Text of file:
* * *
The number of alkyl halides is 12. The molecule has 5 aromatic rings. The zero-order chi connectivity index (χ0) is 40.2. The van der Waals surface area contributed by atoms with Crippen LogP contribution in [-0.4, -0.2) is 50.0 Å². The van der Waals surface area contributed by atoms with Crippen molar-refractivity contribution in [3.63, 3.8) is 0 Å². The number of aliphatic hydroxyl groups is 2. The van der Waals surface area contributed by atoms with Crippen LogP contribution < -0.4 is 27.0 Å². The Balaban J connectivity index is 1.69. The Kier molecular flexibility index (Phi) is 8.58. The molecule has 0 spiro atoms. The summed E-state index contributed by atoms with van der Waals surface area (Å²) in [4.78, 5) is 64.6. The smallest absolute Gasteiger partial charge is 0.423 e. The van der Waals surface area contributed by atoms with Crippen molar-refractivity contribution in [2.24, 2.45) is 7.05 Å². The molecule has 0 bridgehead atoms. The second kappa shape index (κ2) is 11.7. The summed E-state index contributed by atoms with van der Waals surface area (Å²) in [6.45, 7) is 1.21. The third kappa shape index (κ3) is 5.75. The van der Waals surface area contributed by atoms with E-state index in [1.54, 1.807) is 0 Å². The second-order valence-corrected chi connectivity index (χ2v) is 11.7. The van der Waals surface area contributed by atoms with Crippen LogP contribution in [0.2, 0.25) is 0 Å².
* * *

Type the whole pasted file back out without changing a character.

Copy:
The number of alkyl halides is 12. The molecule has 5 aromatic rings. The zero-order chi connectivity index (χ0) is 40.2. The van der Waals surface area contributed by atoms with Crippen LogP contribution in [-0.4, -0.2) is 50.0 Å². The van der Waals surface area contributed by atoms with Crippen molar-refractivity contribution in [3.63, 3.8) is 0 Å². The number of aliphatic hydroxyl groups is 2. The van der Waals surface area contributed by atoms with Crippen LogP contribution < -0.4 is 27.0 Å². The Balaban J connectivity index is 1.69. The Kier molecular flexibility index (Phi) is 8.58. The molecule has 0 spiro atoms. The summed E-state index contributed by atoms with van der Waals surface area (Å²) in [4.78, 5) is 64.6. The smallest absolute Gasteiger partial charge is 0.423 e. The van der Waals surface area contributed by atoms with Crippen molar-refractivity contribution in [2.24, 2.45) is 7.05 Å². The molecule has 0 bridgehead atoms. The second kappa shape index (κ2) is 11.7. The summed E-state index contributed by atoms with van der Waals surface area (Å²) in [6.45, 7) is 1.21. The third kappa shape index (κ3) is 5.75. The van der Waals surface area contributed by atoms with E-state index in [1.54, 1.807) is 0 Å². The second-order valence-corrected chi connectivity index (χ2v) is 11.7. The van der Waals surface area contributed by atoms with Crippen LogP contribution in [0.2, 0.25) is 0 Å².